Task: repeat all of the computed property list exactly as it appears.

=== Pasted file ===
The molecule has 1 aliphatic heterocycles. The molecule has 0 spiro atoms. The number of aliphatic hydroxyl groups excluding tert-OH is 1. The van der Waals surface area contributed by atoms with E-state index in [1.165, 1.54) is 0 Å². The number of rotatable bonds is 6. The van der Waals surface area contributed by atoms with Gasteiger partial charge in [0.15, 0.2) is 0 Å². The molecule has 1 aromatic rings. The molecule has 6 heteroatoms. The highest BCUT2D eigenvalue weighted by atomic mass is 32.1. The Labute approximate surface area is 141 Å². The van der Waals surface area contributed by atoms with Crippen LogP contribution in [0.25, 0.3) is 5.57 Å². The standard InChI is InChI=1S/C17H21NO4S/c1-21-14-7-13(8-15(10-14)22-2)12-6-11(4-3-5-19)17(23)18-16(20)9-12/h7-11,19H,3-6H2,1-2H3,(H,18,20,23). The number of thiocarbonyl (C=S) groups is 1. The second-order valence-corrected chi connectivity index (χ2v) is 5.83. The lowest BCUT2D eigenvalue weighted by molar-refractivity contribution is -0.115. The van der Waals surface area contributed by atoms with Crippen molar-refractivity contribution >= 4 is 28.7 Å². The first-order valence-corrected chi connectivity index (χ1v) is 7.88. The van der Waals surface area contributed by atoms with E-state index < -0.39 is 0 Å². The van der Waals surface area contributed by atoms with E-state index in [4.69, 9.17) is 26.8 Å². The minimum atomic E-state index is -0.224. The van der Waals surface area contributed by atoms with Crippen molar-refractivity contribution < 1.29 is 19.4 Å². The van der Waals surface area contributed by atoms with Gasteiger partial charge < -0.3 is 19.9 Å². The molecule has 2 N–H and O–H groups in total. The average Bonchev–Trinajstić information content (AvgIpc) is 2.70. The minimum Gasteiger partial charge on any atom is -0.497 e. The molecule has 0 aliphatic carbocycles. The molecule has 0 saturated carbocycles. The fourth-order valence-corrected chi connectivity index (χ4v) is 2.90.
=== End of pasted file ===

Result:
The molecule has 1 aliphatic heterocycles. The molecule has 0 spiro atoms. The number of aliphatic hydroxyl groups excluding tert-OH is 1. The van der Waals surface area contributed by atoms with E-state index in [1.165, 1.54) is 0 Å². The number of rotatable bonds is 6. The van der Waals surface area contributed by atoms with Gasteiger partial charge in [0.15, 0.2) is 0 Å². The molecule has 1 aromatic rings. The molecule has 6 heteroatoms. The highest BCUT2D eigenvalue weighted by atomic mass is 32.1. The Labute approximate surface area is 141 Å². The van der Waals surface area contributed by atoms with Crippen LogP contribution in [0.25, 0.3) is 5.57 Å². The standard InChI is InChI=1S/C17H21NO4S/c1-21-14-7-13(8-15(10-14)22-2)12-6-11(4-3-5-19)17(23)18-16(20)9-12/h7-11,19H,3-6H2,1-2H3,(H,18,20,23). The number of thiocarbonyl (C=S) groups is 1. The second-order valence-corrected chi connectivity index (χ2v) is 5.83. The lowest BCUT2D eigenvalue weighted by molar-refractivity contribution is -0.115. The van der Waals surface area contributed by atoms with Crippen molar-refractivity contribution >= 4 is 28.7 Å². The first-order valence-corrected chi connectivity index (χ1v) is 7.88. The van der Waals surface area contributed by atoms with E-state index < -0.39 is 0 Å². The van der Waals surface area contributed by atoms with E-state index in [4.69, 9.17) is 26.8 Å². The minimum atomic E-state index is -0.224. The van der Waals surface area contributed by atoms with Crippen molar-refractivity contribution < 1.29 is 19.4 Å². The van der Waals surface area contributed by atoms with Gasteiger partial charge < -0.3 is 19.9 Å². The molecule has 2 N–H and O–H groups in total. The average Bonchev–Trinajstić information content (AvgIpc) is 2.70. The minimum Gasteiger partial charge on any atom is -0.497 e. The molecule has 0 aliphatic carbocycles. The molecule has 0 saturated carbocycles. The fourth-order valence-corrected chi connectivity index (χ4v) is 2.90.